Underage alcohol consumption is associated with several family and peer factors. At the family level, risk factors include parental approval of youth alcohol use, poor parental monitoring, and parental drinking which may increase alcohol use as a normative behavior (Barnes, Reifman, Farrell, & Dintcheff 2000; Beck, Boyle, & Boekeloo, 2003; King, Vidourek, & Wagner, 2004; Wickrama, Conger, Wallace, & Elder, 1999). Conversely, family protective factors include strong family connectedness, high levels of parental involvement, supportive parent-child relationships, and clear rules against alcohol use and consistent enforcement of such rules (National Institute on Drug Abuse [NIDA], 2005; Resnick et al., 1997; Search Institute, 2004). At the peer level, youth tend to associate with friends who have similar attitudes toward alcohol, adopt friends' beliefs and behaviors toward use (Ennett & Bauman, 1994), and drink alcohol if their friends also use (Duncan, Tildesley, Duncan, & Hops, 1995; Marcoux & Shope, 1997). Perceiving peers as likely to drink alcohol and having a close friend who has tried alcohol tends to predict future consumption of alcohol among students (Jackson, 1997). Peer-based protective factors for youth include positive peer relationships and a lack of peer approval to use alcohol (Center for Substance Abuse Prevention [CSAP], 2001; Scales & Leffert, 1999; Search Institute, 2004).
The purpose of the present study was to investigate the relationships between recent alcohol use among youth and perceived harm of use, perceived ease of access and perceived parent/peer disapproval of use. More specifically, the following research questions were examined: 1) What percent of youth perceive alcohol use to be harmful, easy to access and disapproved of by parents and peers? 2) Do perceived harm, ease of access and parental/peer disapproval of alcohol use differ based on sex and race? 3) Does recent involvement in alcohol use (past 30 days) differ significantly based on: a) Perceived harm of alcohol use? b) Perceived ease in accessing alcohol? c) Perceived parent and peer disapproval of alcohol, tobacco and marijuana use?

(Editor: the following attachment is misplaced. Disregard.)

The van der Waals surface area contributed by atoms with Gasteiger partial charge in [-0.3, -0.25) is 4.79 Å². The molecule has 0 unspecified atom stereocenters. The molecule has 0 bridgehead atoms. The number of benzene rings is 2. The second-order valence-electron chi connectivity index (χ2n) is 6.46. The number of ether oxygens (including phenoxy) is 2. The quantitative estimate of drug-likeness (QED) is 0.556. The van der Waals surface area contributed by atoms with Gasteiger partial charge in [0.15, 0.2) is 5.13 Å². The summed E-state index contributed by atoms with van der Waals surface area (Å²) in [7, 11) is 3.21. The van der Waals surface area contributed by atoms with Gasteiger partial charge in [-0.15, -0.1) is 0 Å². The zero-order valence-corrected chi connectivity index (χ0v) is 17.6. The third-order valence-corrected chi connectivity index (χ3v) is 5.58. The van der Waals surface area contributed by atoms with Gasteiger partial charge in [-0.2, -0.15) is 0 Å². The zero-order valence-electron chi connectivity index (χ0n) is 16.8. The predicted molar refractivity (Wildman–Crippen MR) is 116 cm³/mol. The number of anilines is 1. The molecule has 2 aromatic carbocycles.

Participants in this study comprised 54,366 seventh through twelfth grade students within the Greater Cincinnati area. All Greater Cincinnati middle schools and high schools were invited by the Coalition for a Drug-Free Greater Cincinnati to participate in the survey. Schools were recruited via phone calls, email messages, and website announcements. A total of 133 public and private schools in 8 counties agreed to participate. Once schools agreed, administrators were mailed survey distribution instructions, frequently asked questions and the surveys. All school and student participation was voluntary. If parents did not wish to have their child participate, then the child was excluded from the survey. Responses from students were kept anonymous and confidential. All participating schools distributed the survey to their students during the fall/winter of the 2007-2008 academic year.
The Pride Questionnaire for Grades 6-12 sponsored by the Coalition for a Drug-Free Greater Cincinnati was used to survey students. For the purpose of this paper, the following survey sections were utilized: 1) Personal and family information (demographic information); 2) Perceived harm of substance use; 3) Perceived ease of accessing substances; 4) Perceived parent/peer disapproval of use; and 5) Frequency of alcohol use. Stability reliability of the PRIDE survey was established by distributing the survey on two separate occasions to a sample of students (N = 631) one week apart. Pearson correlations were computed and resulted in coefficients ranging from .814-.851 (Metze, 2000). Adams (1994) compared PRIDE survey results to those of National Institutes of Drug Abuse (NIDA) MTF study and found alcohol use rates to be similar with PRIDE estimates being generally more conservative than NIDA estimates. Craig and Emshoff (1987) also conducted a study regarding the psychometrics of the PRIDE survey and found the survey to be valid and reliable.
Survey administrators at participating schools were instructed to distribute the surveys to students in their classroom. Once all students received the survey, survey administrators informed students regarding the purpose of the survey, the confidential and voluntary nature of the survey, and the importance of offering honest answers. Students were instructed to place their completed questionnaires in a designated envelope/folder. Survey administrators subsequently gave the envelope/folder of completed surveys to the office staff to be sent out for data entry and analysis.